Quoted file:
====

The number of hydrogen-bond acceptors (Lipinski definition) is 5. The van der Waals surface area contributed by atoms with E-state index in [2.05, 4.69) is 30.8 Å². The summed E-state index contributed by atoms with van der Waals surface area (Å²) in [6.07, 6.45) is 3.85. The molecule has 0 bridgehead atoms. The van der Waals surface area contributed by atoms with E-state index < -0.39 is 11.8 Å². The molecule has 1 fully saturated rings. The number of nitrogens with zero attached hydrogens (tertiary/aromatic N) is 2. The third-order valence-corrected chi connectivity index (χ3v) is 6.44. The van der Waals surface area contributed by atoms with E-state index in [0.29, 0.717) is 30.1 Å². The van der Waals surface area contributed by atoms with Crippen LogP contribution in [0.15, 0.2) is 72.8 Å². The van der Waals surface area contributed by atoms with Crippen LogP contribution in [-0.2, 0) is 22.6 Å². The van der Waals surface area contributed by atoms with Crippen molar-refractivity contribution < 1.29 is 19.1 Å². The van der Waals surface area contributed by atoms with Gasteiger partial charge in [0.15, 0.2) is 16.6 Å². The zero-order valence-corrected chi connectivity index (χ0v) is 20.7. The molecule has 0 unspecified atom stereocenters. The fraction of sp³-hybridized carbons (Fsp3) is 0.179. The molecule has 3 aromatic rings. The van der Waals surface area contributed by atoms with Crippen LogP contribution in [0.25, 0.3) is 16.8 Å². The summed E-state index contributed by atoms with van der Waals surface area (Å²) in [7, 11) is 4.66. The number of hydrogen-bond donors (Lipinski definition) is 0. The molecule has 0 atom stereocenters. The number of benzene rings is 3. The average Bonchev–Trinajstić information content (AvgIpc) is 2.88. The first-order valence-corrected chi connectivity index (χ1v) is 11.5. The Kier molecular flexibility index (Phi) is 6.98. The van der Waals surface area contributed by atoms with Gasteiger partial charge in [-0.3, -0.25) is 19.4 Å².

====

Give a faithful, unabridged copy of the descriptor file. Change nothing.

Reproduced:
The number of hydrogen-bond acceptors (Lipinski definition) is 5. The van der Waals surface area contributed by atoms with E-state index in [2.05, 4.69) is 30.8 Å². The summed E-state index contributed by atoms with van der Waals surface area (Å²) in [6.07, 6.45) is 3.85. The molecule has 0 bridgehead atoms. The van der Waals surface area contributed by atoms with E-state index < -0.39 is 11.8 Å². The molecule has 1 fully saturated rings. The number of nitrogens with zero attached hydrogens (tertiary/aromatic N) is 2. The third-order valence-corrected chi connectivity index (χ3v) is 6.44. The van der Waals surface area contributed by atoms with E-state index in [0.29, 0.717) is 30.1 Å². The van der Waals surface area contributed by atoms with Crippen LogP contribution in [0.15, 0.2) is 72.8 Å². The van der Waals surface area contributed by atoms with Crippen LogP contribution in [-0.2, 0) is 22.6 Å². The van der Waals surface area contributed by atoms with Crippen molar-refractivity contribution < 1.29 is 19.1 Å². The van der Waals surface area contributed by atoms with Gasteiger partial charge in [0.15, 0.2) is 16.6 Å². The zero-order valence-corrected chi connectivity index (χ0v) is 20.7. The molecule has 0 unspecified atom stereocenters. The fraction of sp³-hybridized carbons (Fsp3) is 0.179. The molecule has 3 aromatic rings. The van der Waals surface area contributed by atoms with Crippen LogP contribution in [0.25, 0.3) is 16.8 Å². The summed E-state index contributed by atoms with van der Waals surface area (Å²) in [7, 11) is 4.66. The number of hydrogen-bond donors (Lipinski definition) is 0. The molecule has 0 atom stereocenters. The number of benzene rings is 3. The average Bonchev–Trinajstić information content (AvgIpc) is 2.88. The first-order valence-corrected chi connectivity index (χ1v) is 11.5. The Kier molecular flexibility index (Phi) is 6.98. The van der Waals surface area contributed by atoms with Gasteiger partial charge in [-0.3, -0.25) is 19.4 Å².